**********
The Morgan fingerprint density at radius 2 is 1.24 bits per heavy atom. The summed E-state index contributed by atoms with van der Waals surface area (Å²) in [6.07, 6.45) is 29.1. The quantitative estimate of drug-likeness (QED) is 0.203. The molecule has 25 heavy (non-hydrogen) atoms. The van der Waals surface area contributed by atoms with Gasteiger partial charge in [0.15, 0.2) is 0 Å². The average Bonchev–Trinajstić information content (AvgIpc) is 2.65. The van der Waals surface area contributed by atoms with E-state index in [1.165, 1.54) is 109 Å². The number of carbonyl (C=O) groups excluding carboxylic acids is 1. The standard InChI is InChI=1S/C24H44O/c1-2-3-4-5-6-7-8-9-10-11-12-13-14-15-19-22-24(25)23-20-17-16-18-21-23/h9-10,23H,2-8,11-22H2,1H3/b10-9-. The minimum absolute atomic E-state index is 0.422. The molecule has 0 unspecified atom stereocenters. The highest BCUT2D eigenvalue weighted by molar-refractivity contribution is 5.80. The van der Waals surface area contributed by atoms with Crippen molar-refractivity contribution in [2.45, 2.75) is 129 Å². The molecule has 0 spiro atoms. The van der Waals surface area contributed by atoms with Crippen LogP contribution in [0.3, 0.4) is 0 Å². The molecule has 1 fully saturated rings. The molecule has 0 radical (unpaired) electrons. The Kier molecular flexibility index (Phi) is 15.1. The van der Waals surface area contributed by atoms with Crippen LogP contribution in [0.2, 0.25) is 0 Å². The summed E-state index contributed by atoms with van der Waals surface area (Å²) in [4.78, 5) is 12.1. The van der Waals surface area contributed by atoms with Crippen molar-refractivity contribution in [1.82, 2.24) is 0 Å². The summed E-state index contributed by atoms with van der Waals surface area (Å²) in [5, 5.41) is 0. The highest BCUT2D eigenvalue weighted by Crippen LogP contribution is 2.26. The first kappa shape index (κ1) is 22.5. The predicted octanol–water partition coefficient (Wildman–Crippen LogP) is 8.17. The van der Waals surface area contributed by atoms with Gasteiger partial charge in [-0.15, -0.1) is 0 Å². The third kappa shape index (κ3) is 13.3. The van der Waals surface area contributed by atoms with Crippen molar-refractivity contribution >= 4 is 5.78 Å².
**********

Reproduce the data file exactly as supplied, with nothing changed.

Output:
The Morgan fingerprint density at radius 2 is 1.24 bits per heavy atom. The summed E-state index contributed by atoms with van der Waals surface area (Å²) in [6.07, 6.45) is 29.1. The quantitative estimate of drug-likeness (QED) is 0.203. The molecule has 25 heavy (non-hydrogen) atoms. The van der Waals surface area contributed by atoms with Gasteiger partial charge in [0.15, 0.2) is 0 Å². The average Bonchev–Trinajstić information content (AvgIpc) is 2.65. The van der Waals surface area contributed by atoms with E-state index in [1.165, 1.54) is 109 Å². The number of carbonyl (C=O) groups excluding carboxylic acids is 1. The standard InChI is InChI=1S/C24H44O/c1-2-3-4-5-6-7-8-9-10-11-12-13-14-15-19-22-24(25)23-20-17-16-18-21-23/h9-10,23H,2-8,11-22H2,1H3/b10-9-. The minimum absolute atomic E-state index is 0.422. The molecule has 0 unspecified atom stereocenters. The highest BCUT2D eigenvalue weighted by molar-refractivity contribution is 5.80. The van der Waals surface area contributed by atoms with Crippen molar-refractivity contribution in [2.45, 2.75) is 129 Å². The molecule has 0 spiro atoms. The van der Waals surface area contributed by atoms with Crippen LogP contribution in [0.3, 0.4) is 0 Å². The molecule has 1 fully saturated rings. The molecule has 0 radical (unpaired) electrons. The Kier molecular flexibility index (Phi) is 15.1. The van der Waals surface area contributed by atoms with Crippen LogP contribution in [0.2, 0.25) is 0 Å². The summed E-state index contributed by atoms with van der Waals surface area (Å²) in [4.78, 5) is 12.1. The van der Waals surface area contributed by atoms with Crippen molar-refractivity contribution in [1.82, 2.24) is 0 Å². The summed E-state index contributed by atoms with van der Waals surface area (Å²) in [5, 5.41) is 0. The highest BCUT2D eigenvalue weighted by Crippen LogP contribution is 2.26. The first kappa shape index (κ1) is 22.5. The predicted octanol–water partition coefficient (Wildman–Crippen LogP) is 8.17. The van der Waals surface area contributed by atoms with Gasteiger partial charge in [-0.15, -0.1) is 0 Å². The third kappa shape index (κ3) is 13.3. The van der Waals surface area contributed by atoms with Crippen molar-refractivity contribution >= 4 is 5.78 Å².